It has been an exhausting day. My husband woke me this morning with a kiss on the cheek. I remember I had my mouth open, and I closed it because I didn’t want to look too stupid. Then he started whispering in my ear, “Do you remember Jaycee Dugard?” The name sounded familiar, and my sleepy brain started trying to place it. “She was kidnapped 11 years ago in Tahoe,” he continued, “and I just heard on the news that yesterday she walked into the Concord Police Department, 28 years old, and alive.”
“Oh my God!” I cried, leaping up. “Oh my God!”
We parents of missing children are all very different from one another. We start out at different places, and end up in different places. Yet there is a bond of sorts, so that when something happens to one, it happens to all of us. When the Pinole Police Department announced that Curtis Dean Anderson had confessed to kidnapping and killing Amber Swartz, just the brief description of his confession that was released in the media was heartbreaking. Hearing that she was taken to Arizona, I pictured her on this long drive away from home, that she was killed in a motel room. No gory details were necessary. My heart was there with that poor little girl. And I felt for Kim, I felt with Kim, Amber’s mother, when she said, “We don’t have anything. We don’t have a sock, we don’t have anything.” We are accustomed to questioning, those of us with loved ones who are missing, and we would all find it difficult to accept even a signed confession without some concrete proof.
So yesterday morning, Jaycee Dugard’s mom woke up and went to work. It was an ordinary day, just like all the other days in the last eighteen years since she lost her daughter. Then at 4:00 she got a phone call, and her whole world changed. Just as her world had changed on June 10, 1991, when her daughter was kidnapped, it revolved once again and snapped back into place. Her daughter is alive.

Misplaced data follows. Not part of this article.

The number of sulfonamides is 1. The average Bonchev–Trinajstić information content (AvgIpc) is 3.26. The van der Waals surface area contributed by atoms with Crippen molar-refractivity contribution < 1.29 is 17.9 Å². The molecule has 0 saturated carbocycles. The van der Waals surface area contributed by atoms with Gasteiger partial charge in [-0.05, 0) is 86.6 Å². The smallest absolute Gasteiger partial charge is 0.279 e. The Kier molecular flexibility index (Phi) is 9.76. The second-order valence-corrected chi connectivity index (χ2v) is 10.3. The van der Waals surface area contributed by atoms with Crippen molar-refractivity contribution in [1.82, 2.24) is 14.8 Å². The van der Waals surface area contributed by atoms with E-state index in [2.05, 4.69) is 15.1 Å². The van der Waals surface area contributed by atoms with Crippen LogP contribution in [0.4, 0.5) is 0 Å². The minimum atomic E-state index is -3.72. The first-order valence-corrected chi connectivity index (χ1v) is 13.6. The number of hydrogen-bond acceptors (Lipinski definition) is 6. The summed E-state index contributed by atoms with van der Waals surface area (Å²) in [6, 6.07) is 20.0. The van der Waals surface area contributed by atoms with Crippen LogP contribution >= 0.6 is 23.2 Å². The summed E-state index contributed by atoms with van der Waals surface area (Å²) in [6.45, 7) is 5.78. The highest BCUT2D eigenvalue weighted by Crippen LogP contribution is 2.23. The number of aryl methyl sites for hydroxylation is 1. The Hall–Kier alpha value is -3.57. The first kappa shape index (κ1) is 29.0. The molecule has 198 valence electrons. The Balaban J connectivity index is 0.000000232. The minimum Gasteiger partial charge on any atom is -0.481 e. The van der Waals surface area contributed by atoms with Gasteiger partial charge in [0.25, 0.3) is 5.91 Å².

My first reaction was just pure elation. Jaycee was alive, and I was overjoyed about that. While I feel for all the missing children, Jaycee has always held a particular spot in my heart because she reminded me so much of Michaela. Ever her kidnapping was similar, as she was dragged into a car in front of an eyewitness and driven away, never to be seen again, as Michaela was. She is the same age as Michaela as well.
I was elated also because it proved, IT CAN HAPPEN! MICHAELA CAN STILL BE ALIVE!
I was more than elated … I was downright hopeful, because often the solving of one kidnapping case leads to the solving of others. I was particularly hopeful that Michaela might have been right there with Jaycee, or they might know where she is.
As the day went on, I began to hear more details about what this poor child has endured, how she has had to live for the last eighteen years, I began a descent from that elation into a deep sadness. There are so many things we don’t know, things which may never be fully revealed. Maybe it’s not as bad as I think it is, or maybe it’s worse. I had to take a moment and wonder, would I rather my daughter had spent the last twenty years living like this, or would I rather she had spent the last twenty years in a place where there is no suffering. But I had to answer, I would rather have her alive. I am sure Jaycee has suffered, and that she will have a lot of healing to do, and I know there are some things we never heal from completely. But she is alive, and she is with her family once again, and just imagine all the delights that lay ahead for her! I pray for healing for her, that the joys in her future will totally and completely eclipse the sorrows of her past.